Adam: What is the single best piece of advice you have ever received?

Daniele: Many years ago, I was a young Assistant Professor in Italy, making very little money. My (former) parents in law reminded me every day of how little money I was making, and I was feeling very frustrated because I thought I was bright and hardworking, and felt it was unfair that I was being paid so little. One night, I was having dinner at the home of a very good friend of mine, whose father was a very successful and fairly wealthy man. He knew me very well because I had visited his home many times and I had been the recipient of his hospitality more times than I could remember. Over dinner, I began my usual litany, and he looked at me with affection, and simply told me: “Daniele, you are a very intelligent young man, and a very hard working one. Stop thinking about how much money you are making, and I promise you that you will naturally succeed beyond your expectations.” I don’t know why, but the way he spoke was so assured that I believed him. As it turns out, he was absolutely right, and I have never forgotten that moment. I am sorry I never had the chance to tell him how important it was what he told me.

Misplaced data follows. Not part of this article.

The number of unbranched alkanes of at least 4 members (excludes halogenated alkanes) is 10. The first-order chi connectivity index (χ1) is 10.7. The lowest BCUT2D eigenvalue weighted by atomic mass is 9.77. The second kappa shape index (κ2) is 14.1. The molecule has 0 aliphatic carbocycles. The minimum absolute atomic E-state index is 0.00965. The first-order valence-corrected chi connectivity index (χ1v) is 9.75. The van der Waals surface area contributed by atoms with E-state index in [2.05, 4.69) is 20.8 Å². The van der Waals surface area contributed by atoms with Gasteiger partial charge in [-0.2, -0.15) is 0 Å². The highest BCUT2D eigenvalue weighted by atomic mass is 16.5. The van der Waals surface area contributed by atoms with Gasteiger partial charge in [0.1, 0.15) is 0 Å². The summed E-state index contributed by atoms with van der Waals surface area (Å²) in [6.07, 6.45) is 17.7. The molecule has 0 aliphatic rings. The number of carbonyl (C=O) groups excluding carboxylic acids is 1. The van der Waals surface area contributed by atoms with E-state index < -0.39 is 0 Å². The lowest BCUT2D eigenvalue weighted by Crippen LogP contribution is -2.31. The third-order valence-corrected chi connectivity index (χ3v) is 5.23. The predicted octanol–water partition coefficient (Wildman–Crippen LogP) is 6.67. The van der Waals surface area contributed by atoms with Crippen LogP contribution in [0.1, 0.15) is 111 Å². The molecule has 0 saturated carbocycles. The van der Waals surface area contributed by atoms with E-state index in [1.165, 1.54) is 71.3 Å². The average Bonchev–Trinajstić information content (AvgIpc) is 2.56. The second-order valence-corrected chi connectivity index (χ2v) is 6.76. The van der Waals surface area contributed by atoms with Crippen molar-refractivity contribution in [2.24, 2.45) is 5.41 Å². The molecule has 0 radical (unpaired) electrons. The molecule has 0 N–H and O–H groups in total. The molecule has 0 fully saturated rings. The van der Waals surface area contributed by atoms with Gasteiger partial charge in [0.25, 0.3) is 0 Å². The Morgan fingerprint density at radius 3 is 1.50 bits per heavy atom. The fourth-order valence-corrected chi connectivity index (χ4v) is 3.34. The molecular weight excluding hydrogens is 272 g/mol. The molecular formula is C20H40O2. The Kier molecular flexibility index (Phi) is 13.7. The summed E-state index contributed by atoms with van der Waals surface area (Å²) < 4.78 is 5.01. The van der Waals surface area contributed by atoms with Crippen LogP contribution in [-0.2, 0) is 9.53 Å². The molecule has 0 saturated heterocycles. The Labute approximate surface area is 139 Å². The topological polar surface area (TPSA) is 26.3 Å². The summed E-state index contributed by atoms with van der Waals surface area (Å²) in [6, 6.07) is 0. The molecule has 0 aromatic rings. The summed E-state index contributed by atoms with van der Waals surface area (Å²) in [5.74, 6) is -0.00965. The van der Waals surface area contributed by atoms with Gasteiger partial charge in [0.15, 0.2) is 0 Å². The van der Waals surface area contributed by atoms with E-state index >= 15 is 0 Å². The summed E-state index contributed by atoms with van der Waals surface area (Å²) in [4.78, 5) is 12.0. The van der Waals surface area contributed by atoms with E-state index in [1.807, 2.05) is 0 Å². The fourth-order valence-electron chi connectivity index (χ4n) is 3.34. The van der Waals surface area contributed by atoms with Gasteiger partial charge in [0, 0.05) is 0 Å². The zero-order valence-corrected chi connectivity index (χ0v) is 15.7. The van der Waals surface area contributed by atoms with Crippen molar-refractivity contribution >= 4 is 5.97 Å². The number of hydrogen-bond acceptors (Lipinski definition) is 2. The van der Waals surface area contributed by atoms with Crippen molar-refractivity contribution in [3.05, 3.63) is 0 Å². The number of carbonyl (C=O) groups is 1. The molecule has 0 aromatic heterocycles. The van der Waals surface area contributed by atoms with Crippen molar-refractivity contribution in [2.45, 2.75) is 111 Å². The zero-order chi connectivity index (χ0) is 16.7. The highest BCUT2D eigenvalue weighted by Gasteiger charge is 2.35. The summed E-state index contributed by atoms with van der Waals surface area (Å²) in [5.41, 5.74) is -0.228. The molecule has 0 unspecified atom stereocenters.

Adam: What are your key goals for Chapman in the next three to five years?